Olivia is going to a play this morning at the High School called "Chasing George Washington". It's being put on by the Kennedy Center. Since they closed the OKC public schools for the rest of the week, suddenly a large number of seats opened up for additional homeschoolers to attend. Bonus for us!
Be sure to check out her new Christmas boots from Santa!
And my favorite feature of her ensemble... her shirt can double as a disco ball - check out the wall!
Kelsey's "big thing" today is that I let her wear a pair of dangle earrings. Normally she's too young for that sort of thing, but her best friend from school made them for her with an earring-making kit she got for Christmas. So I relented. Of course, then we had to clip back her hair behind her ears so everyone could see her fancy earrings...
Getting this girl to be serious for more than a minute is impossible...
I'm amused by many things today, it would seem. Another story I wanted to share from my afternoon excursion to get Kelsey from school. We live about 4 streets down from the school and I normally walk to get her, unless it's freezing (literally) like it has been lately. On these days I drive to the school, park across the street, and walk to the place I normally pick her up. Here's the conversation Kelsey and I had on the way back to the van:
Kelsey: "Mommy, when I came outside you weren't there yet and I thought maybe I was supposed to walk home by myself."
Anita:"No, honey, you're not allowed to walk home alone."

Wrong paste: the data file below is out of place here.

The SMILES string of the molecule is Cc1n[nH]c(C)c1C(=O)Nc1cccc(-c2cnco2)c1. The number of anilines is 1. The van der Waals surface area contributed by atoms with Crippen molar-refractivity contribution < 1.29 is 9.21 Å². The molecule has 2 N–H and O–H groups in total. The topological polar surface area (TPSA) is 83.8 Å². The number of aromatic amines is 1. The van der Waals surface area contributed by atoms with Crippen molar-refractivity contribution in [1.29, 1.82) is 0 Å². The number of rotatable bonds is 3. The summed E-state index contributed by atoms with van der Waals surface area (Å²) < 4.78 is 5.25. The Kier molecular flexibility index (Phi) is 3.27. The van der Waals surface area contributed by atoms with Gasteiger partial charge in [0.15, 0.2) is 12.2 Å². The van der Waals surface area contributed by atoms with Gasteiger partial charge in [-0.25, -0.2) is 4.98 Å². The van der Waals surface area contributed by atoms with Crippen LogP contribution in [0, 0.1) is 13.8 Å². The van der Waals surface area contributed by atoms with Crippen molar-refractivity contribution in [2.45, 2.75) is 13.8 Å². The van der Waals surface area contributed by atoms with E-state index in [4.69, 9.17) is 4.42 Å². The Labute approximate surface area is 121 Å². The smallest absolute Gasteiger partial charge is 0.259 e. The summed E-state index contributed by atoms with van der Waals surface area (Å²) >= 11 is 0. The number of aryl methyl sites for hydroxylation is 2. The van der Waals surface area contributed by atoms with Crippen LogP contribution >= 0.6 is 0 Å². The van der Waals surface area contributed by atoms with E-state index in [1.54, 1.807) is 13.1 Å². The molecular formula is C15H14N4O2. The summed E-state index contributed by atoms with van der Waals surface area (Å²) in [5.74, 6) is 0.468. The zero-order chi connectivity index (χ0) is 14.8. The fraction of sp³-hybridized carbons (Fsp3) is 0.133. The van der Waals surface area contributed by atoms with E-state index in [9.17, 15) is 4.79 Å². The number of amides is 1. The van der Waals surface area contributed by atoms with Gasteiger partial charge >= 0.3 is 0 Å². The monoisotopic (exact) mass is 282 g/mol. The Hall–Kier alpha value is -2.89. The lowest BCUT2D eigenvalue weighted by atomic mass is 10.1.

Kelsey: "But next time if you're not there could I start walking home by myself?"
Anita: "No, Kelsey. You are not allowed to walk home alone. You're too young."
Kelsey: "But I'm a big girl! I'm five and two-thirds!"
Anita: "I know you are, but you won't be allowed to walk home alone until you're at least 7 or 8."
Kelsey: "But I'm five and two-thirds! That's the same as seven!"
This is our dog, Trixie. It was taken back in October at the dog park near our home. Doesn't she look so sleek and graceful? Don't let her fool you.
This afternoon as I was walking with Trixie and Connor to pick Kelsey up from school, I had to swerve off the sidewalk to avoid a pile of icy snow in my way. As I went around onto the grass, something caught Trixie's attention and she turned back to look at it as she walked. She turned around just in time to run head-first into a metal pole. This is becoming a family trait - I've done it, Olivia's done it, and now Trixie! Apparently, klutziness is catching. And here I thought it was just in the DNA...